The Plessner family lived at Mohrenstraße 9b. Two Stolpersteine (stumbling stones) were placed there in 2010.
Alfred Plessner was born in Coburg into an industrialist family that was well known at the time. His wife Marga, née Lohde, came from Gerdauen/East Prussia.
Alfred Plessner worked in his father’s wicker factory, which was located at Seifartshof 1 and which he later took over. The couple had two sons: Horst and Wolfgang.
As recounted by the grandchildren (who live in the U.S.), the family was rather assimilated. They celebrated the Jewish holidays, but indeed also the Christian ones. They saw themselves as residents of Coburg and good Germans.
In 1939, a law was enacted that allowed “Aryan” home owners to terminate the rental agreements of their Jewish tenants without notice. In April 1939, the Plessner couple had to move out with a heavy heart. They found shelter in the house of Jewish friends, the family of Dr Emil Gutmann, at Mohrenstraße 32. However, at this point the Mohrenstraße had already been renamed to Straße der SA (Street of the SA).
The two sons Horst and Wolfgang Plessner had managed to flee shortly beforehand: Horst emigrated to the U.S. in the nick of time; Wolfgang first fled to Guatemala on an oil tanker, later to the U.S.
Both made strenuous efforts to get their parents out of Germany, but to no avail.
After the death of Dr Alfred Masur in February 1941, Alfred Plessner took the chair of the by now very small and increasingly desperate Jewish congregation in Coburg. He tried to save what could no longer be saved – there is extensive evidence of this. Two examples:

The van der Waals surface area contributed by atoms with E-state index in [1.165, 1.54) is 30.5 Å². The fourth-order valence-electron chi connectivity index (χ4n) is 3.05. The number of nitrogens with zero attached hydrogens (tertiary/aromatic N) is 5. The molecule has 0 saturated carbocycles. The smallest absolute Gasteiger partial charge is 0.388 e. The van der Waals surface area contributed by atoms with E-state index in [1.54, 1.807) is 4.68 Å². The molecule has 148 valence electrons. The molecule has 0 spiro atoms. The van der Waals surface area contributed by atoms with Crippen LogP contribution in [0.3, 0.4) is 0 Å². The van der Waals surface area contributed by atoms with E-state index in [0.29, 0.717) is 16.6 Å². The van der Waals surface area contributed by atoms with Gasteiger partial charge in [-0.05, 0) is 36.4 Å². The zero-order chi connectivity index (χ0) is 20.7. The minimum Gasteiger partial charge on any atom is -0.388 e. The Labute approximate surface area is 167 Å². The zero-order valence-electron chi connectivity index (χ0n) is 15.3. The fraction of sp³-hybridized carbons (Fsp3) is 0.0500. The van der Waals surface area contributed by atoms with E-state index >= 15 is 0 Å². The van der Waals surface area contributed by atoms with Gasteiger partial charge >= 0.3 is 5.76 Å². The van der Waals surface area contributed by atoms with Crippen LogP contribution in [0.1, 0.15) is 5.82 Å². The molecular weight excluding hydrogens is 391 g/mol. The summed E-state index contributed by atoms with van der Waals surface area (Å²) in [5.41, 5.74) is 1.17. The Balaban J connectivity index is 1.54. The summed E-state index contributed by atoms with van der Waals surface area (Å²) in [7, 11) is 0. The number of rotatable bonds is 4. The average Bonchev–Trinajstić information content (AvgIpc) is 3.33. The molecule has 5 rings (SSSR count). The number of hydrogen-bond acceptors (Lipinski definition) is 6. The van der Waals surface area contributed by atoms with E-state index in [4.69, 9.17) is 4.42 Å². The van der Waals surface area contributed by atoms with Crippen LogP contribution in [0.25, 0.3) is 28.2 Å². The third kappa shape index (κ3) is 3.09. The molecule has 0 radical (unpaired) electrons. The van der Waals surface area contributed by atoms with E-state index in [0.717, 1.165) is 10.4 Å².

When more than a dozen Jewish inhabitants of Coburg are ordered to the porcelain factory Griesebach in Cortendorf and the porcelain factory Creidlitz as forced labourers (the oldest among them is already 73 years old), Alfred Plessner asks the mayor and the administrative police department for permission “to leave the city limits and use the railway to Creidlitz”. This is already generally proscribed for Jews at this time. A special permit is issued in this case. (Source: StadtA CO, A 8521)
In September 1941, Alfred Plessner inquires with the mayor whether and how visits of Jewish inhabitants to the hairdresser could be regulated. They are no longer being attended to in Coburg, and they can no longer travel to surrounding villages without a special permit. Temporary approval is granted for home visits of local hairdressers on Monday mornings. However, the hairdressers’ association refuses to put the arrangement into practice, invoking hygiene regulations among other reasons. As a last resort, Alfred Plessner inquires whether he may train to be a hairdresser himself in order to solve the problem. Presumably he did not get a reply, as the trade office states on December 2, 1941: “There is no need to deal with the issue further, as the Jews have meanwhile been removed to Bamberg and Nuremberg on the orders of the Gestapo [Secret State Police].” (Source: StadtA CO, A 8521)
Alfred and Marga Plessner were deported to Riga on November 27, 1941.
Their sons survived; they later called themselves Howard and Walter Plessner. Both of them achieved what the racial fanaticism of the National Socialists wanted to prevent.
They lived in freedom, married and had children. Thus, there are grandchildren and meanwhile also great- and great-great-grandchildren of Alfred and Marga Plessner. Almost 20 descendants now call the U.S. their home.